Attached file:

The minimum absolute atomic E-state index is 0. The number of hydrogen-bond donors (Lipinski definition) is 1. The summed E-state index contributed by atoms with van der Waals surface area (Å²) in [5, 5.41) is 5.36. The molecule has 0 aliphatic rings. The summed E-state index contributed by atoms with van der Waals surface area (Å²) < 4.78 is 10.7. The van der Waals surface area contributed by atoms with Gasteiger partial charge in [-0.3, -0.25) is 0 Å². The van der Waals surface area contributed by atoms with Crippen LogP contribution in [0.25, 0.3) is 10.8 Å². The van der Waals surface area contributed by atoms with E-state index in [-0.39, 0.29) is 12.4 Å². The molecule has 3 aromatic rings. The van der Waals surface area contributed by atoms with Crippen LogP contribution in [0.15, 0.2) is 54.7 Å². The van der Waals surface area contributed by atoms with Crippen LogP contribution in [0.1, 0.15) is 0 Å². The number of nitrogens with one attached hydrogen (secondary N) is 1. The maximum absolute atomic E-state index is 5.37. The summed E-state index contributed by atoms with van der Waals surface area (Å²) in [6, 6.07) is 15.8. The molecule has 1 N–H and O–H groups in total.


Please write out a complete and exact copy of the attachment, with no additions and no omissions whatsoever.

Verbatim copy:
The minimum absolute atomic E-state index is 0. The number of hydrogen-bond donors (Lipinski definition) is 1. The summed E-state index contributed by atoms with van der Waals surface area (Å²) in [5, 5.41) is 5.36. The molecule has 0 aliphatic rings. The summed E-state index contributed by atoms with van der Waals surface area (Å²) < 4.78 is 10.7. The van der Waals surface area contributed by atoms with Gasteiger partial charge in [-0.3, -0.25) is 0 Å². The van der Waals surface area contributed by atoms with Crippen LogP contribution in [0.25, 0.3) is 10.8 Å². The van der Waals surface area contributed by atoms with E-state index in [-0.39, 0.29) is 12.4 Å². The molecule has 3 aromatic rings. The van der Waals surface area contributed by atoms with Crippen LogP contribution in [0.15, 0.2) is 54.7 Å². The van der Waals surface area contributed by atoms with Crippen LogP contribution in [0.1, 0.15) is 0 Å². The number of nitrogens with one attached hydrogen (secondary N) is 1. The maximum absolute atomic E-state index is 5.37. The summed E-state index contributed by atoms with van der Waals surface area (Å²) in [6, 6.07) is 15.8. The molecule has 1 N–H and O–H groups in total.